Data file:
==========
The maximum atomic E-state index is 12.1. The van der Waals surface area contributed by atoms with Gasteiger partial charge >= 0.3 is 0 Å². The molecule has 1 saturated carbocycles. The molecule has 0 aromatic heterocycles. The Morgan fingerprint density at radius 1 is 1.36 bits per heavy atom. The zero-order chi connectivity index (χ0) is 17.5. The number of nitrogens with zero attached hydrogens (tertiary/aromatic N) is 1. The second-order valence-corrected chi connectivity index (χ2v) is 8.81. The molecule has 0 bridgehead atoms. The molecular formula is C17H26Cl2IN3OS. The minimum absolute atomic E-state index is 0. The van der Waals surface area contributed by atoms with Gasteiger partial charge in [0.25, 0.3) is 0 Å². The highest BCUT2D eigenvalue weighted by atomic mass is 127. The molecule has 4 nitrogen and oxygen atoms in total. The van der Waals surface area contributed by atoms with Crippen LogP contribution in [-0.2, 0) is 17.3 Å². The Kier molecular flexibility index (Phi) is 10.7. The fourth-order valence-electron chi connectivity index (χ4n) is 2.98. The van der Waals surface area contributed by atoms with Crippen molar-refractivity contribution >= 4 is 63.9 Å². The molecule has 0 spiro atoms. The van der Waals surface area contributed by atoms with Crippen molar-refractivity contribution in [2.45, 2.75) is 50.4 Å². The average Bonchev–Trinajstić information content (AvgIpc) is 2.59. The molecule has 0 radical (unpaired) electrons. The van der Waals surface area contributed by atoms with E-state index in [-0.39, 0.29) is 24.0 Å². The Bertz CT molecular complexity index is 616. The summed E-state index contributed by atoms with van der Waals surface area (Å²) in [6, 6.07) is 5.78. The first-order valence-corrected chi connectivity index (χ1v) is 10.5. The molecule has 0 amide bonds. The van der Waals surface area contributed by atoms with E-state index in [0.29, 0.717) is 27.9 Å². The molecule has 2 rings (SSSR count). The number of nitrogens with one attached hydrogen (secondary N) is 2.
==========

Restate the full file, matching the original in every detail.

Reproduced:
The maximum atomic E-state index is 12.1. The van der Waals surface area contributed by atoms with Gasteiger partial charge >= 0.3 is 0 Å². The molecule has 1 saturated carbocycles. The molecule has 0 aromatic heterocycles. The Morgan fingerprint density at radius 1 is 1.36 bits per heavy atom. The zero-order chi connectivity index (χ0) is 17.5. The number of nitrogens with zero attached hydrogens (tertiary/aromatic N) is 1. The second-order valence-corrected chi connectivity index (χ2v) is 8.81. The molecule has 0 bridgehead atoms. The molecular formula is C17H26Cl2IN3OS. The minimum absolute atomic E-state index is 0. The van der Waals surface area contributed by atoms with Gasteiger partial charge in [0.25, 0.3) is 0 Å². The highest BCUT2D eigenvalue weighted by atomic mass is 127. The molecule has 4 nitrogen and oxygen atoms in total. The van der Waals surface area contributed by atoms with Crippen LogP contribution in [-0.2, 0) is 17.3 Å². The Kier molecular flexibility index (Phi) is 10.7. The fourth-order valence-electron chi connectivity index (χ4n) is 2.98. The van der Waals surface area contributed by atoms with Crippen molar-refractivity contribution >= 4 is 63.9 Å². The molecule has 0 spiro atoms. The van der Waals surface area contributed by atoms with Crippen molar-refractivity contribution in [2.45, 2.75) is 50.4 Å². The average Bonchev–Trinajstić information content (AvgIpc) is 2.59. The molecule has 0 radical (unpaired) electrons. The van der Waals surface area contributed by atoms with E-state index in [-0.39, 0.29) is 24.0 Å². The Bertz CT molecular complexity index is 616. The summed E-state index contributed by atoms with van der Waals surface area (Å²) in [6, 6.07) is 5.78. The first-order valence-corrected chi connectivity index (χ1v) is 10.5. The molecule has 0 amide bonds. The van der Waals surface area contributed by atoms with E-state index in [0.29, 0.717) is 27.9 Å². The molecule has 2 rings (SSSR count). The number of nitrogens with one attached hydrogen (secondary N) is 2.